Take Two for April 24, 2013

Navigating insurance coverage limits can be difficult for amputees

TO GO WITH AFP STORY SCIENCE-US-MILITARY

JIM WATSON/AFP/Getty Images

Todd Kuiken (L), Director of the Center for Bionic Medicine and Director of Amputee Services at The Rehabilitation Institute of Chicago (RIC), explains the bionic arm on Glen Lehman (R), a retired sergeant first class in the United States Army who received Targeted Muscle Reinnervation (TMR) surgery after he lost his arm in Iraq, during a presentation of the latest in TMR, a bionic limb technology, during the opening press briefing and a subsequent symposium at the American Association for the Advancement of Science (AAAS) annual meeting in Washington, DC, February 17, 2011.

At least 13 victims of the Boston marathon bombing underwent amputation surgeries and must learn to navigate the world with a prosthetic device. Likewise, the obesity and diabetes epidemic in this country has increased the incidence of disease-related amputations.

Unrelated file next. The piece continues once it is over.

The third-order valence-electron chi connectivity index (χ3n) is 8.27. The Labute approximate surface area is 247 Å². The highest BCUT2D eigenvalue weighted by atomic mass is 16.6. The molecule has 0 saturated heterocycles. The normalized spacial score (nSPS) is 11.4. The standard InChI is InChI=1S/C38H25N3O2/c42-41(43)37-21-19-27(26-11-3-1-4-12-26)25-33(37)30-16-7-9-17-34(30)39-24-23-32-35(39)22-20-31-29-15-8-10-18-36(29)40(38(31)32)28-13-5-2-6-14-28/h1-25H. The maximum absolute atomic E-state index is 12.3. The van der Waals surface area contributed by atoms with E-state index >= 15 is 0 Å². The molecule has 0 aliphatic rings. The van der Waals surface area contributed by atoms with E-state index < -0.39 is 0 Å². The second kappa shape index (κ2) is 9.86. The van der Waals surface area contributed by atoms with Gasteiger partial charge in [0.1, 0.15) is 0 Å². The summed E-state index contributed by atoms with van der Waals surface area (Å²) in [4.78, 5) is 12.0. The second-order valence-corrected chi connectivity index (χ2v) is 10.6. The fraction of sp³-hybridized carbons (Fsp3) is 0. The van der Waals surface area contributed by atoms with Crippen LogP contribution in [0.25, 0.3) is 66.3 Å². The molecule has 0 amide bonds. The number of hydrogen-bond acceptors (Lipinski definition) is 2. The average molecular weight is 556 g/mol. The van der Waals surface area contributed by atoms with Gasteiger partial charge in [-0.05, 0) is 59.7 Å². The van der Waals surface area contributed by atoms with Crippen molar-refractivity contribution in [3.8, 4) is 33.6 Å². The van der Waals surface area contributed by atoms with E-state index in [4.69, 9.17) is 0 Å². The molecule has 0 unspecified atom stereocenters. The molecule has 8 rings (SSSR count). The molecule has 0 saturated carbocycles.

But aside from the difficulty of surgery, it may also prove challenging for these patients to navigate the world of private insurance, which, unlike the military, can have spotty coverage for advanced prosthetic devices.

Dan Ignaszewski, director of government relations at the Amputee Coalition of America, joins the show with more. 


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